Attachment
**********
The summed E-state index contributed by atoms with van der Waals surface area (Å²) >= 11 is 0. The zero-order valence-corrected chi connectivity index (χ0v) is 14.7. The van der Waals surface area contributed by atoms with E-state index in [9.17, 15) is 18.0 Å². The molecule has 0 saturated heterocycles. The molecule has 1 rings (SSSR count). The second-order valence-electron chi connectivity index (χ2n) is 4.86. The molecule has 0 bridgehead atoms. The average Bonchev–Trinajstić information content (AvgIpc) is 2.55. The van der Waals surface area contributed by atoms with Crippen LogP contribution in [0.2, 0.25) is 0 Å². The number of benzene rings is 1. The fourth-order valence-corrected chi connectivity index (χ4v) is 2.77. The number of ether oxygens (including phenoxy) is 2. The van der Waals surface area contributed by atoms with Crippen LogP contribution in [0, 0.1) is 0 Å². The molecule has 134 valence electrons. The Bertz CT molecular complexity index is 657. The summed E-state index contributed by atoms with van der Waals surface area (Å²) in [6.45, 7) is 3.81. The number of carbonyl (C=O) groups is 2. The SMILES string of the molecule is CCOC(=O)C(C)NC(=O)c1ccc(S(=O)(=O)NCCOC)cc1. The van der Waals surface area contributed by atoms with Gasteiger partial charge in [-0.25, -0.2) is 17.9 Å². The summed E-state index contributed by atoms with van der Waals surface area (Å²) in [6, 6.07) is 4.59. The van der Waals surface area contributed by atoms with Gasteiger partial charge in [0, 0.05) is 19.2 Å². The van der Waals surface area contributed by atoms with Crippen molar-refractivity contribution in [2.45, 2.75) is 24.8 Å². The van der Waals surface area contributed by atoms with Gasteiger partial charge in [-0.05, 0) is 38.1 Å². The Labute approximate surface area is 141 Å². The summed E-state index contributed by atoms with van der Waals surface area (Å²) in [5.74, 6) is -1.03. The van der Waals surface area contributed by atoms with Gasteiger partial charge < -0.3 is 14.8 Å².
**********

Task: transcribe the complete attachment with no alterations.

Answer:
The summed E-state index contributed by atoms with van der Waals surface area (Å²) >= 11 is 0. The zero-order valence-corrected chi connectivity index (χ0v) is 14.7. The van der Waals surface area contributed by atoms with E-state index in [9.17, 15) is 18.0 Å². The molecule has 0 saturated heterocycles. The molecule has 1 rings (SSSR count). The second-order valence-electron chi connectivity index (χ2n) is 4.86. The molecule has 0 bridgehead atoms. The average Bonchev–Trinajstić information content (AvgIpc) is 2.55. The van der Waals surface area contributed by atoms with Crippen LogP contribution in [0.2, 0.25) is 0 Å². The number of benzene rings is 1. The fourth-order valence-corrected chi connectivity index (χ4v) is 2.77. The number of ether oxygens (including phenoxy) is 2. The van der Waals surface area contributed by atoms with Crippen LogP contribution in [0, 0.1) is 0 Å². The molecule has 134 valence electrons. The Bertz CT molecular complexity index is 657. The summed E-state index contributed by atoms with van der Waals surface area (Å²) in [6.45, 7) is 3.81. The number of carbonyl (C=O) groups is 2. The SMILES string of the molecule is CCOC(=O)C(C)NC(=O)c1ccc(S(=O)(=O)NCCOC)cc1. The van der Waals surface area contributed by atoms with Gasteiger partial charge in [-0.25, -0.2) is 17.9 Å². The summed E-state index contributed by atoms with van der Waals surface area (Å²) in [6, 6.07) is 4.59. The van der Waals surface area contributed by atoms with Gasteiger partial charge in [0, 0.05) is 19.2 Å². The van der Waals surface area contributed by atoms with Crippen molar-refractivity contribution in [2.45, 2.75) is 24.8 Å². The van der Waals surface area contributed by atoms with Gasteiger partial charge in [-0.05, 0) is 38.1 Å². The Labute approximate surface area is 141 Å². The summed E-state index contributed by atoms with van der Waals surface area (Å²) in [5.74, 6) is -1.03. The van der Waals surface area contributed by atoms with Gasteiger partial charge < -0.3 is 14.8 Å².